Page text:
Given the variety and emotional intensity of Vartra’s music it could be a fit for many things. Obviously it fits perfectly with the dark medieval fantasy genre. Our music has a strong rhythmic and vocal components and it fits well with narrative scenes of mystery, tension and even with medieval combat choreography. Some of our fans likened our music to that from “Heroes of Might and Magic” or “The Witcher” and there is never a shortage of historical and dark fantasy on the market. Titles like “Hellblade: Senua’s Sacrifice” or “Horizon: Zero Dawn” could be further enriched by the atmosphere of some of Vartra’s tracks. Other genres where we could contribute would include psycho thriller, utopian/post-apocalyptic fiction, historical and epic drama, anthropological and spiritual topics. Some examples might be movies with similar topics/atmosphere such as Mid Sommar (Ari Aster) and The Lighthouse (Robert Eggers) for example. Essentially Vartra would be a great match with any work of visual art that could benefit from raw intense emotion transmitted through drumming and ethnic vocals.


9. You describe your shows as a cathartic experience, almost a healing ceremony. Dark but in a way where the darkness is drawn away from the spectator. Can you tell us more about that and what the intention behind the music is like?


Repetitive drumming, chanting and dancing were the core elements in rituals since the beginning of civilization when it came to ceremonial/healing practices. Although one might perceive our music as “dark” listening it for the first time, we use the same approach by incorporating the primal, organic sound with the mantric drumming and through the repetitive, atmospheric sound and simplicity of harmony - we believe we part with the darkness. Similar to shamanic healing, where the shaman leads an individual to face and recognize their traumas and guides them to overcome and heal, each individual spectator can experience this process for themselves by surrendering themselves to the sound and atmosphere around.


10. How many instruments are there in the album? I ask because beyond some more common instruments, the band performs on handmade drums and rattles crafted by Siniša. Also, how long does it take to make those instruments and where did he learn how to do this?


A lot. Percussions make the majority of our sound. They range from handmade frame drums and rattles, sticks, darbuka, djembe, rainstick to bells, cymbals etc. As for the melodic instruments, we use flute, didgeridoo, violin, keyboard, saz, electric guitar and the most perfect instrument of them all – the human voice. Siniša learned how to make frame drums in 2006 while he was in North America, following the traditional drum making from First Nation Tribes such as the Musqueam, Squamish, and Tsleil-Waututh etc. The whole drum making process takes a couple days to complete. After coming back to his motherland, Siniša developed and perfected his own style in frame drum making that is recognized by many as stunning craftsmanship infused with great energy.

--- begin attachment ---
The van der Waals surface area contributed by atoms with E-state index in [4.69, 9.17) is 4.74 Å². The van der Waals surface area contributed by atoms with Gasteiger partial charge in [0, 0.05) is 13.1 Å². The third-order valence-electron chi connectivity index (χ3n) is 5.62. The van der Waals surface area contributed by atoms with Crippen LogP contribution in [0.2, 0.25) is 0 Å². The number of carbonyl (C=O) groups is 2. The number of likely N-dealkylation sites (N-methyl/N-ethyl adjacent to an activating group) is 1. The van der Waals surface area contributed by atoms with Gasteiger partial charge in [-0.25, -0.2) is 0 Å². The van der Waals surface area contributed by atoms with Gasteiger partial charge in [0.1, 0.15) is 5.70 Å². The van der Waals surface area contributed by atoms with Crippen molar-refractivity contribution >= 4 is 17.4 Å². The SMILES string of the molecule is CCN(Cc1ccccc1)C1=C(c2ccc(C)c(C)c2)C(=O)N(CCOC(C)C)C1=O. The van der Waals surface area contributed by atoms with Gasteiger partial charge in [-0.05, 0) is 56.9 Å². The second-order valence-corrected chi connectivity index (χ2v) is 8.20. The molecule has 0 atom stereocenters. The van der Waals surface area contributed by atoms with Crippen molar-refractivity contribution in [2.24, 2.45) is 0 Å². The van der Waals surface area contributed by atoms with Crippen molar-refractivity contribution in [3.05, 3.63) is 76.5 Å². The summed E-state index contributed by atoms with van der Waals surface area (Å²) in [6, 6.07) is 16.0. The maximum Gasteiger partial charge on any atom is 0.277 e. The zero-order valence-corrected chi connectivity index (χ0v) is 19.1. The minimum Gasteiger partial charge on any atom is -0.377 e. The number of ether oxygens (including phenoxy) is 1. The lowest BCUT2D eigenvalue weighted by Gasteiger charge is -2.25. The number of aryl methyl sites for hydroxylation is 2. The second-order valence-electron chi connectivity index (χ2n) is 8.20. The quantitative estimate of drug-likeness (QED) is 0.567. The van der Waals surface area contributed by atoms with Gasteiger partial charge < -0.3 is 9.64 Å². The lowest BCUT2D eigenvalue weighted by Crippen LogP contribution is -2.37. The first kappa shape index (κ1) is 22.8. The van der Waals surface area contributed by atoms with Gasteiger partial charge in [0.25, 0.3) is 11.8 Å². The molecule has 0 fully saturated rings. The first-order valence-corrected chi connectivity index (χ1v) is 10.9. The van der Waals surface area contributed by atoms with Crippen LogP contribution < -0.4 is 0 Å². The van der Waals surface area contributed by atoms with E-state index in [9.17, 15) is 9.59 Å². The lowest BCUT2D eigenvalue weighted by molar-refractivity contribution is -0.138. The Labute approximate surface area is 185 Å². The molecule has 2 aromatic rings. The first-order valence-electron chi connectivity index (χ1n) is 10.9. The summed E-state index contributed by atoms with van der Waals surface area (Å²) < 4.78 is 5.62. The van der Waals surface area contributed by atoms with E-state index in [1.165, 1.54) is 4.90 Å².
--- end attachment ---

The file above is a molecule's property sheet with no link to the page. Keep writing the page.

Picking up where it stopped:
11. Imagine that there is a spiritual retreat that wants the band to perform live, but beyond that, they want to throw the band a feast. What would be the food and drink for the festival? 


As with our entire mantra, Vartra cherishes everything coming from local traditions of the regions we visit. We are not picky eaters, but we love to eat a lot and if we get to have a personalized feast – put together anything that would be picked by the locals as something “you must try”. J 

Food is an important part of any country’s cultural heritage and any food or beverage that’s traditional and local is welcome for the tasting. We are still talking about the beautiful feast at the Javorwood festival in Bosnia and Herzegowina, with the traditional food and beverage served outdoors in the mountains. 


12. And all that is left is to roll the red carpet. Where can people connect with Vartra, the music, and what are the best ways to support the band beyond just streaming the album? 


We’re out there, everywhere. Check our Spotify, Bandcamp and Youtube for music, our Official website, Instagram and Facebook for announcements, pictures etc. Also, check out our Etsy stores, there you can buy Siniša’s shaman drums and rattles and Ivana’s tribal fashion pieces. The best way to support us is by spreading the word!


Official Website







Vartra Etsy Stores: |


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And there you have it, though I already loved the music, it's been an absolute treat to connect with Vartra and get to know a bit more about them, their mantra, and to find out about local traditions and artists. In addition, they are people after my heart with a shared love for exploring local food and drink. Stay tuned to Go Indie Now where I'll be reviewing their album Luna Noua and keep an eye out for upcoming releases. This is a band to keep your eye on as well as delighting your ears with some mystical melodies. Thanks again for connecting creatively, and til next we meet through words...

Peace, love, and maki rolls